Kenya’s Communication Authority began to block broadcasting by the four TV channels – Citizen TV, Inooro TV, NTV and KTN News – and the ten or so radio stations when they provided live coverage of Odinga’s symbolic swearing-in as “people’s president” in a Nairobi park on 30 January. Odinga refuses to recognize the results of Kenya’s recent presidential election.
The CEO of the company that owns Citizen TV and Inooro TV said they were given no official reason prior to the suspension. But four days before the Odinga’s mock inauguration, President Uhuru Kenyatta summoned media representatives to a meeting and threatened to withdraw their licences if they provided live coverage of the event.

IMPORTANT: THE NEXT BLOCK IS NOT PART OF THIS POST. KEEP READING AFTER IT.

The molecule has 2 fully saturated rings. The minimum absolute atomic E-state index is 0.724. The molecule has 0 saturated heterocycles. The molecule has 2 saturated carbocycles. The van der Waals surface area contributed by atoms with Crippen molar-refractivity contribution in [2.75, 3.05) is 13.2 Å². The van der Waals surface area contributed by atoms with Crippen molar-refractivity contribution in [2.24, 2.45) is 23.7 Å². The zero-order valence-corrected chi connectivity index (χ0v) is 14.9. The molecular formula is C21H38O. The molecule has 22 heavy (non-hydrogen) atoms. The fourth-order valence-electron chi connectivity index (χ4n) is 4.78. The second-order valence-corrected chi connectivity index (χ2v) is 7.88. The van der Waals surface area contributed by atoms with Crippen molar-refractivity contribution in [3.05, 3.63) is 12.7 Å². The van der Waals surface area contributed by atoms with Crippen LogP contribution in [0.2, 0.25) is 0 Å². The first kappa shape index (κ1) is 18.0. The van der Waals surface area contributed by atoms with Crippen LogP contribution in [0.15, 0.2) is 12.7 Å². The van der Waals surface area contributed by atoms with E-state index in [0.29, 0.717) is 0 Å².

“The government must allow these broadcasters to resume operating as normal without delay,” RSF said. “Kenyan citizens have the right to know what is happening in their country. The right to information is moreover enshrined in Kenya’s constitution. Suspending broadcasting by TV channels and radio stations on the grounds that they were covering a banned event is contrary to national and international law. Journalists are just messengers and should never be identified with one of the parties to a conflict".
The Kenya Editors’ Guild said it was “gravely alarmed over a developing trend by the government to gag or threaten the media over coverage of the current political events in the country.”
An editorial yesterday in the Daily Nation, a newspaper owned by the same company as NTV, stressed that the media were not taking sides in the political battle between President Kenyatta’s Jubilee party and the Odinga’s opposition coalition, the National Super Alliance (NASA).
Kenya is ranked 95th out of 180 countries in RSF's 2017 World Press Freedom Index.